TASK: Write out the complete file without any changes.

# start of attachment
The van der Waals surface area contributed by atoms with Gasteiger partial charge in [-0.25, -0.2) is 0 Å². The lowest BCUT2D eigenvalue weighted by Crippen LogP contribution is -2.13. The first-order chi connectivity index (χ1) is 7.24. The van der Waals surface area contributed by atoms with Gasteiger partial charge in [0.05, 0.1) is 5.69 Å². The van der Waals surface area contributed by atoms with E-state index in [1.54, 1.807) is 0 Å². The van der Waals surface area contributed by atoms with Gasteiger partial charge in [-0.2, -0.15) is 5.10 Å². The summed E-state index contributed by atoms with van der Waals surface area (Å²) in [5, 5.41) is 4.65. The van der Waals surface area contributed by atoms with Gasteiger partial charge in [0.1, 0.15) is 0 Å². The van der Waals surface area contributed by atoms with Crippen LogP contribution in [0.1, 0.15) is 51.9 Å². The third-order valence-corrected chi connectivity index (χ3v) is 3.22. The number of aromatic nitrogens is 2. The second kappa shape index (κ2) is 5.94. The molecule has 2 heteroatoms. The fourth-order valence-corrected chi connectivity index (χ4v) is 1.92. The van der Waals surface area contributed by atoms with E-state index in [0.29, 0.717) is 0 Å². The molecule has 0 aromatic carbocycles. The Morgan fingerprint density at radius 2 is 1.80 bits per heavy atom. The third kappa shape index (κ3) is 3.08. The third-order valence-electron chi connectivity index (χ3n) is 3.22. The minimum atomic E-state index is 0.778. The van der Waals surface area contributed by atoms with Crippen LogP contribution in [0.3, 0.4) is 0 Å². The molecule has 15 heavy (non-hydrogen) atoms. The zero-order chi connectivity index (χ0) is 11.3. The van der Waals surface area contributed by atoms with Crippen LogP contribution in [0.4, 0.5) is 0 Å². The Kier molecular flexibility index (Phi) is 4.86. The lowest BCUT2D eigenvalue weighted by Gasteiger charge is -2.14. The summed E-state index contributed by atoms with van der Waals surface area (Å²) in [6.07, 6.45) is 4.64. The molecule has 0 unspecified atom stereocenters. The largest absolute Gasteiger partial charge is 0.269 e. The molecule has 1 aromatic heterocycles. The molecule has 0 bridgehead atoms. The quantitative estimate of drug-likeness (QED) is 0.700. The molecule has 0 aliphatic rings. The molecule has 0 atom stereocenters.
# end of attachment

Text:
The van der Waals surface area contributed by atoms with Gasteiger partial charge in [-0.25, -0.2) is 0 Å². The lowest BCUT2D eigenvalue weighted by Crippen LogP contribution is -2.13. The first-order chi connectivity index (χ1) is 7.24. The van der Waals surface area contributed by atoms with Gasteiger partial charge in [0.05, 0.1) is 5.69 Å². The van der Waals surface area contributed by atoms with E-state index in [1.54, 1.807) is 0 Å². The van der Waals surface area contributed by atoms with Gasteiger partial charge in [-0.2, -0.15) is 5.10 Å². The summed E-state index contributed by atoms with van der Waals surface area (Å²) in [5, 5.41) is 4.65. The van der Waals surface area contributed by atoms with Gasteiger partial charge in [0.1, 0.15) is 0 Å². The van der Waals surface area contributed by atoms with Crippen LogP contribution in [0.1, 0.15) is 51.9 Å². The third-order valence-corrected chi connectivity index (χ3v) is 3.22. The number of aromatic nitrogens is 2. The second kappa shape index (κ2) is 5.94. The molecule has 2 heteroatoms. The fourth-order valence-corrected chi connectivity index (χ4v) is 1.92. The van der Waals surface area contributed by atoms with E-state index in [0.29, 0.717) is 0 Å². The molecule has 0 aromatic carbocycles. The Morgan fingerprint density at radius 2 is 1.80 bits per heavy atom. The third kappa shape index (κ3) is 3.08. The third-order valence-electron chi connectivity index (χ3n) is 3.22. The minimum atomic E-state index is 0.778. The van der Waals surface area contributed by atoms with Crippen LogP contribution in [0.3, 0.4) is 0 Å². The molecule has 15 heavy (non-hydrogen) atoms. The zero-order chi connectivity index (χ0) is 11.3. The van der Waals surface area contributed by atoms with Crippen LogP contribution in [0.4, 0.5) is 0 Å². The Kier molecular flexibility index (Phi) is 4.86. The lowest BCUT2D eigenvalue weighted by Gasteiger charge is -2.14. The summed E-state index contributed by atoms with van der Waals surface area (Å²) in [6.07, 6.45) is 4.64. The molecule has 0 unspecified atom stereocenters. The largest absolute Gasteiger partial charge is 0.269 e. The molecule has 1 aromatic heterocycles. The molecule has 0 bridgehead atoms. The quantitative estimate of drug-likeness (QED) is 0.700. The molecule has 0 aliphatic rings. The molecule has 0 atom stereocenters.